By Matthew A. Horning
“The mind of the enemy and the will of his leaders is a target of far more importance than the bodies of his troops.”
– Mao Zedong,
On Guerilla Warfare (1937)
Since its inception, DOD’s Acquisition workforce has been focused on the idea of combat overmatch, particularly in its combat systems. Combat overmatch, simply put, is the concept where my (insert lethality system here) can willfully and without prejudice or luck defeat your (insert your protective system here). Combat overmatch has been the goal in military forces since the first armed forces organized and entered in combat. In prehistory, combat overmatch is achieved by overwhelming numbers. Technology plays a role, such as bronze weaponry, but by and large, the force who overwhelms the other with more forces is victorious. As prehistory turns to ancient history other factors start coming into play. Standoff distance becomes a factor and technologies are integrated into warfare to increase standoff distance: archery, polearms, and early ballistic devices such as catapults and trebuchets. Standoff distance is the notion that if I can reach you but you can’t reach me I have the advantage. Standoff is the reason a boxer’s reach is a measured quantity.
As technology advances through the Middle Ages to the modern area, lethality ranges improved first with advances in archery, then gunpowder, followed by rocketry. Each step in that process was a step to increase standoff range and therefore achieve combat overmatch against a peer force. Theoretically, if your standoff distance was the best within the world, you would be nearly unstoppable and the size of an opposing force required to defeat you would grow exponentially. Standoff distance, i.e., weapon lethality range, has dominated warfare technology development for well over 2,000 years because it directly tied to a combat overmatch achieved by those that had it.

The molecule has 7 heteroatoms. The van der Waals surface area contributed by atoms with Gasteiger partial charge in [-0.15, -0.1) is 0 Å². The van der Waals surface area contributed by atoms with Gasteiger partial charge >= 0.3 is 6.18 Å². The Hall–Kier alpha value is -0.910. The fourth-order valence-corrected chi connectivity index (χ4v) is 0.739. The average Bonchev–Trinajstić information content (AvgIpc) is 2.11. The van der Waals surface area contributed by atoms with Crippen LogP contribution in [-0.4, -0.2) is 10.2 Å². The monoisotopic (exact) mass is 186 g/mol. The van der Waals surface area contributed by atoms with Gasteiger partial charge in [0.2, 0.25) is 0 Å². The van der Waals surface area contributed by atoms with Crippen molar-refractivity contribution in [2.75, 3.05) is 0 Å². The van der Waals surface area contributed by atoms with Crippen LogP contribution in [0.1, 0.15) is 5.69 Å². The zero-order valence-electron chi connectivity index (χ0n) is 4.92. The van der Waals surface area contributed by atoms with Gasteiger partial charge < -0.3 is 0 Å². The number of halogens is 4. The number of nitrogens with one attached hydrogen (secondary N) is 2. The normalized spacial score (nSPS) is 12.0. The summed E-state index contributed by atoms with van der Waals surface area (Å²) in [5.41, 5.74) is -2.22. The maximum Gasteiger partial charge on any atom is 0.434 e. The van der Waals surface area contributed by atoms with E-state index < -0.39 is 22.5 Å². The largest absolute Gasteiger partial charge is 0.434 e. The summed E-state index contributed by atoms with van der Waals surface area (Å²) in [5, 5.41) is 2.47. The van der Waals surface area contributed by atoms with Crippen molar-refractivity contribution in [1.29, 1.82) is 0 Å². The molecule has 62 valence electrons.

However, standoff distance is slowly losing its influence as the driving force behind warfare technology development. Additionally, combat overmatch, at least the tactical sense of combat overmatch, will follow suit and not necessarily be required to win our nation’s future wars. The advent of the Internet and the global interconnection of data has generated a path to oust combat overmatch as ‘the’ game changer. Instead, information dominance will be the characteristic that will win future wars. The organization that has the most relevant, timely, and actionable information will be victorious in battle, even against a combat overmatch force. Instead of seeking combat overmatch in our future investment strategies, we should be seeking a strategy that gives us Information Overmatch.
What is Information Overmatch?
Information Overmatch is the deliberate collection, analysis, synthesis, and application of data relevant to an operational context, in a manner that is overwhelming to an adversary, to achieve desired strategic, operational, and tactical level effects upon the environment. It is not just knowing more or analyzing more data than an adversary. In fact, we should strike the word “more” from our lexicon when talking about Information Overmatch, because “more” is not necessarily helpful. Certainly, large amounts of data sets are useful, but more data sets does not necessarily equate to an Information Overmatch if it is not actionable. They might lead instead to information overload causing the entire system to slow or freeze, mired in piles of non-relevant data.